BEDMINSTER, N.J. — After Cristie Kerr saved par on the 15th hole, an acrobatic feat after her drive found a bunker and her second shot found the rough, she set out on another tough mission.
Standing just off the 15th green, Kerr turned away from the course and waved at a tent-shaped building with big glass windows. Inside was President Trump, a friend of Kerr, watching the U.S. Women’s Open at his Trump National Golf Club for the second straight day after arriving Friday.
Trump didn’t see her, and a second wave also went unnoticed. Then Kerr started doing jumping jacks as the crowd laughed behind her. That didn’t work either, and she shook her head and smiled as she walked to the tee at No. 16.
Kerr’s day eventually ended with a visit to the president in his enclosed viewing area. It also ended with a 2-under-par 70 on her scorecard, putting her at 4 under for the tournament and within striking distance of the leader, China’s Shanshan Feng, at 9 under. South Korea’s Amy Yang and 17-year-old South Korean amateur Hye-Jin Choi are tied for second at 8 under through three rounds.
“Obviously I know him fairly well,” Kerr said of trying to get Trump’s attention at the 15th hole. “I don’t see him that often, but he’s a huge supporter of women’s golf and it was just fun, just going, ‘I know the president,’ you know? But now I think the people you used to know I don’t know them that well anymore because he’s really hard to get to.”
Players moved in two directions Saturday, fading from contention or securing Sunday relevancy. The 39-year-old Kerr achieved the latter, but that’s about all she has in common with the rest of the contending pack. She is the only American of the nine players who are at 4 under or better heading into the final round. She is also the only player over 30 in that group.
Of the 62 players who made the cut and teed off Saturday, only 19 were 30 or older. At the start of the tournament there were nearly as many players age 15 to 19 (20) as there were age 30 to 39 (30). Of the 13 players who went into Saturday at 3 under or better, none was older than 27.
“I think they are starting so young. Basically, these amateurs, they are professional amateurs,” Juli Inkster, a 57-year-old pro who is part of the tournament broadcast, said this past week. “They play worldwide. They play in the summer. They are playing like every week or every other week. They are playing a lot of golf. I think you get to a certain age and you are like, ‘Man, there’s more out there. I want to do different things.’ I think that’s what you see a lot of.”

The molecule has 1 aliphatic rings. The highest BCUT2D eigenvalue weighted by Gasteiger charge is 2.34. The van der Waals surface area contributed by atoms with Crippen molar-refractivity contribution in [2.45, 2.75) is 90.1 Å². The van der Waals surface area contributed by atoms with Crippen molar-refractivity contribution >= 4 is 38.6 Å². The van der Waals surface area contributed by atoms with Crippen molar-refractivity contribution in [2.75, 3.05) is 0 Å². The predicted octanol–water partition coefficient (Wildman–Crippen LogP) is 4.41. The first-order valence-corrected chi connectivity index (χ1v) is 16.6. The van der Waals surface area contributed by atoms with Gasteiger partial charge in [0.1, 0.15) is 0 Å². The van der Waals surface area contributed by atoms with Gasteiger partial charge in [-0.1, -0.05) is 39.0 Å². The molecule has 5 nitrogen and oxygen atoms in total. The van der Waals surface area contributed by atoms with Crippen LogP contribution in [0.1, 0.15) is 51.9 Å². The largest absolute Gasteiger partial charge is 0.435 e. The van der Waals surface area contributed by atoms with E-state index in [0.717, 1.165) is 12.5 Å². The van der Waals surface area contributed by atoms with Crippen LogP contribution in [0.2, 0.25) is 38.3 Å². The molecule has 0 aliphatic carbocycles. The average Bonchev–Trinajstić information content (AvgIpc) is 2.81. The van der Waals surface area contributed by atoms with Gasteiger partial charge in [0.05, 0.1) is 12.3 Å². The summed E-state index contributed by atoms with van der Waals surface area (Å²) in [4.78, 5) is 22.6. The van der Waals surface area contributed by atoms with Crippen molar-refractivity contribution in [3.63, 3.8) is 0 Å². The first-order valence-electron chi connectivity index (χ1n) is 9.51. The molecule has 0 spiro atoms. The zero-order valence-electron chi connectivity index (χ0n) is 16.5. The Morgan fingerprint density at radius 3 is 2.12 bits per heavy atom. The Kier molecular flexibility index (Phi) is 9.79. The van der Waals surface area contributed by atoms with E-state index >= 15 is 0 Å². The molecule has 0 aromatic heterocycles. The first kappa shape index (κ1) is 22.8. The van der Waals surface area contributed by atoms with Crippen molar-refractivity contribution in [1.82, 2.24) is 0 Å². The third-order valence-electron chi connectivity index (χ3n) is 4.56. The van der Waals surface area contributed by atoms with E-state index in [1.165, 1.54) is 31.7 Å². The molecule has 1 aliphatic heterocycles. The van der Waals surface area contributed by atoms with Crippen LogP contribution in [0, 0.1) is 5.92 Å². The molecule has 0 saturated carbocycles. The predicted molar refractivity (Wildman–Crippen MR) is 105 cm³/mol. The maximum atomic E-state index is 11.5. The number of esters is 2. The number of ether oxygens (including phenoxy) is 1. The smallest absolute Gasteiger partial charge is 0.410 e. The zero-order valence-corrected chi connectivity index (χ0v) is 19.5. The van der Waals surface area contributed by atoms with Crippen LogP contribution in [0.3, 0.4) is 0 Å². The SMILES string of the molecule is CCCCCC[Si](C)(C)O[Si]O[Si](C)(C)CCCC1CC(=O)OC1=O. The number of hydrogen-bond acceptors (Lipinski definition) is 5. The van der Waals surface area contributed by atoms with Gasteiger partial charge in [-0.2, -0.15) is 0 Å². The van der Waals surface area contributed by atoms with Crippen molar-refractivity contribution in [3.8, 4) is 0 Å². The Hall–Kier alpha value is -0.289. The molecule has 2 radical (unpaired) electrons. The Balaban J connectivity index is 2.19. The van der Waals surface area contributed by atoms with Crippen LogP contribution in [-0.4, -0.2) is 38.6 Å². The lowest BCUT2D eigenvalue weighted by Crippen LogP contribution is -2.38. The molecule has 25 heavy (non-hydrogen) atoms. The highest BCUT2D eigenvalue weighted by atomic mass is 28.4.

This stage isn’t new for Kerr, who won the U.S. Women’s Open a decade ago and has 19 victories on the LPGA Tour. She nearly withdrew from the tournament Friday because of muscle spasms in her back but hung in to shoot a 1-over 73 and felt much better during the third round.
Kerr is loud and animated on the course, often barking at her ball to “Sit!” or “Go!” or “Come on! Stay right!” Conversations with her caddie can usually be heard from outside the ropes lining the course. After her improbable par on No. 15, Kerr’s drive sailed past the ropes at No. 17 and beyond the cart path.
She whacked her approach shot from a grassy hill and quickly shuffled up it to see how it looked. It landed right on the edge of the green, drawing cheers from a big crowd, and she again saved par.
“Just doing the same thing I’ve done for 20 years,” Kerr said, before she was asked whether she meant to say 21.
“Twenty-one,” she answered, shrugging. “I’m old. I can’t remember.”
Her round ended with a chance to birdie No. 18, but she left the putt a bit wide and finished with a tap-in par. She then snaked through the crowd around the clubhouse and walked toward Trump’s viewing area. He stepped to the front window and beckoned her up, and she pointed to her scorecard to indicate that she had to go sign it first.
After she did that and conducted a few interviews, Kerr walked past the players’ locker room, up a flight of steps and did what she couldn’t do at the 15th hole. Now, the president’s attention was hers.
“We’ll just talk, I guess,” Kerr said before heading to visit Trump. “I don’t know. I’m not going to talk politics. I can tell you that.”